John Boorman

    Gabriel Byrne

    Nicholas Clay

    Terry English

    Paul Geoffrey

    Cherie Lunghi

    Helen Mirren

    Liam Neeson

    Niall O'Brien

    Anthony Pratt

    Nigel Terry

    Alex Thompson

    Anthony Van Laast

    Nicol Williamson
    KeywordsFilmmaking
    Film Production
    LocationNational Film Studios, Ardmore Studios; Wicklow; Tipperary; Derrynane, Co. Kerry.
    Production creditsp.c.: Merlin Films, p/d: Neil Jordan, c: Seamus Deasy, s: Brendan Deasy, dub: Pat Hayes, graphic dsgn.: Hilliard Hayden, rostrum c: Nico Vermuelen, e: Rory O'Farrell, col, 50 mins, 1981, Copy: IFA.
    Dubbing mixHAYES, Pat
    RightsNeil Jordan
    Film can lenghts2000ft
    Film can total lenghts1800ft
    Pos/NegPositive
    GraphicsHAYDEN, Hilliard
    Genre/CategoryFeature Documentary
    Media

    Series/Newsreel titleMAGAZINE VIDEO
    Production companyNORTHERN IRELAND FILM AND VIDEO ASSOCIATION
    Country of originNorthern Ireland
    LanguageEnglish
    Colourcol
    Soundsound
    Duration25
    FormatVideo
    Production date1988
    SummaryThis pilot programme of an occasional video series looks at some of the issues and ideas which affect people in Northern Ireland. 1. Lignite Protest - a demonstration against open-cast lignite mining, 2. Language revival - the resurgence of the Irish language in the Belfast area, 3. Armagh Jail 1986 - International Women's Day picket outside Armagh jail, 4. Handful of earth - profile with a song from a Chilean band about the death of Victor Jara, 5. Supergrasses - statement by a member of the 'Stop the Showtrials Committee', 6. Sellafield - the nuclear reprocessing plant and the pollution of the Irish Sea.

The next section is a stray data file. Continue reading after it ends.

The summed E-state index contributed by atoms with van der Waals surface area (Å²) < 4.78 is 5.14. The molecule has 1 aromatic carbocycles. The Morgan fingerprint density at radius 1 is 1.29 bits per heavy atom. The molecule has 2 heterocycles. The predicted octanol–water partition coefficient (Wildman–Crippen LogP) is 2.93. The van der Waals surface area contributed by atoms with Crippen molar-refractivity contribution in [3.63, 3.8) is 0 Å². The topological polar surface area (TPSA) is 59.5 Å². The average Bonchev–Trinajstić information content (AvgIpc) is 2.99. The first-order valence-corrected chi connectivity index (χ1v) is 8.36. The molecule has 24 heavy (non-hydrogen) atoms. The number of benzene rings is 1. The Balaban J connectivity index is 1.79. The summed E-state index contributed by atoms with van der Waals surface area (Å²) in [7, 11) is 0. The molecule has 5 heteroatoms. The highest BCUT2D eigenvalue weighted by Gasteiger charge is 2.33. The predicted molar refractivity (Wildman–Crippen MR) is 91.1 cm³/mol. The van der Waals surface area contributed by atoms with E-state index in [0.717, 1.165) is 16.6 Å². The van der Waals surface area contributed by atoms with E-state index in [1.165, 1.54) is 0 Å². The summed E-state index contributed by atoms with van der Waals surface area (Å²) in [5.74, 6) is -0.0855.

ReferenceBNFVC Vol 26, 1988:177
    DistributorThe Other Cinema
    KeywordsNorthern Ireland
    Lignite Mining Protest
    Language Revival
    Belfast
    Armagh Jail
    International Women's Day
    Supergrasses
    Sellafield
    Nuclear Reprocessing Plants
    Environment
    Pollution
    Production creditsp.c: Northern Ireland Film & Video Association, GB distr: The Other Cinema.

    TitleBOYS FOR RENT
    Production companyLiam McGrath
    Dun Laoire College Of Art And Design
    Country of originIreland
    ProducerMcGRATH, Liam
    DirectorMcGRATH, Liam
    EditingMERRY DOYLE, Sé (Editing Supervisor)
    Music composerBOLAND, Tim
    CastBernard Deegan (boy 1), Ross Hamilton (boy 2), Patrick Brennan (boy 3), Eamon Rohan (man).
    AcknowledgementsThanks to: John Leinster, Rev Peter McVerry, Kieran McGrath, Liam Regan, Edmund Lynch, Dave Kelleher, Mark Lowry, Dan Donnelly. Special Thanks to: Declan Reddy, Anastasia Clafferty, Mick Quinlan, Sr Fiona Pryle. Film Stock sponsored by Kodak Ireland.
    LanguageEnglish
    Colourcol
    Soundsound
    Duration16
    Format16mm
    Production date1993
    Release date1994
    CopyIFA (VHS)
    SummaryInterviews with male prostitutes in Dublin city are repeated on camera by actors nonetheless cast in shadow as if they were the people in question. This footage is interspersed with grainy hand held, slow motion images of actors playing out typical rent boy scenes.
    NoteThis film won the Best Irish Short at the Cork Film Festival 1993.
    ReferenceFI April/May 1994 p. 27
    KeywordsMale Prostitution
    Rent Boys